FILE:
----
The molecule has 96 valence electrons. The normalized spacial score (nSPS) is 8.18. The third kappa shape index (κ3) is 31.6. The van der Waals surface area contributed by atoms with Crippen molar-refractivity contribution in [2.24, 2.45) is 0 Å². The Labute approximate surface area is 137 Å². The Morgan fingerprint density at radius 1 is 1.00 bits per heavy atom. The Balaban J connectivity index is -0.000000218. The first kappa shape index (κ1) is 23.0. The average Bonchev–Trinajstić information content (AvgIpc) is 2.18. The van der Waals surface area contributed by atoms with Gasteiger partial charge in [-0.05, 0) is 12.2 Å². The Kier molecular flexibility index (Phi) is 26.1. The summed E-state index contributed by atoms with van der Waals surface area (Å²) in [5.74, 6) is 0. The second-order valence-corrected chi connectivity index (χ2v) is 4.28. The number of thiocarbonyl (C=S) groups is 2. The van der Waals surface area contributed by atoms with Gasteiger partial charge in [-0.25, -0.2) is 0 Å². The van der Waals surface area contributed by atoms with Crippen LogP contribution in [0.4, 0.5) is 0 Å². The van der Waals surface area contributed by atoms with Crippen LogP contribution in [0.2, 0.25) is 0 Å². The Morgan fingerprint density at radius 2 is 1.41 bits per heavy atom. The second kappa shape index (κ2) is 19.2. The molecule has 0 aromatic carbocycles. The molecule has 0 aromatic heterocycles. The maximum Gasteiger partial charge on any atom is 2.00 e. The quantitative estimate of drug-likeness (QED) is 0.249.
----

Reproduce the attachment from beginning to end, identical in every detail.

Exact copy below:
The molecule has 96 valence electrons. The normalized spacial score (nSPS) is 8.18. The third kappa shape index (κ3) is 31.6. The van der Waals surface area contributed by atoms with Crippen molar-refractivity contribution in [2.24, 2.45) is 0 Å². The Labute approximate surface area is 137 Å². The Morgan fingerprint density at radius 1 is 1.00 bits per heavy atom. The Balaban J connectivity index is -0.000000218. The first kappa shape index (κ1) is 23.0. The average Bonchev–Trinajstić information content (AvgIpc) is 2.18. The van der Waals surface area contributed by atoms with Gasteiger partial charge in [-0.05, 0) is 12.2 Å². The Kier molecular flexibility index (Phi) is 26.1. The summed E-state index contributed by atoms with van der Waals surface area (Å²) in [5.74, 6) is 0. The second-order valence-corrected chi connectivity index (χ2v) is 4.28. The number of thiocarbonyl (C=S) groups is 2. The van der Waals surface area contributed by atoms with Gasteiger partial charge in [-0.25, -0.2) is 0 Å². The van der Waals surface area contributed by atoms with Crippen LogP contribution in [0.4, 0.5) is 0 Å². The van der Waals surface area contributed by atoms with Crippen LogP contribution in [0.2, 0.25) is 0 Å². The Morgan fingerprint density at radius 2 is 1.41 bits per heavy atom. The second kappa shape index (κ2) is 19.2. The molecule has 0 aromatic carbocycles. The molecule has 0 aromatic heterocycles. The maximum Gasteiger partial charge on any atom is 2.00 e. The quantitative estimate of drug-likeness (QED) is 0.249.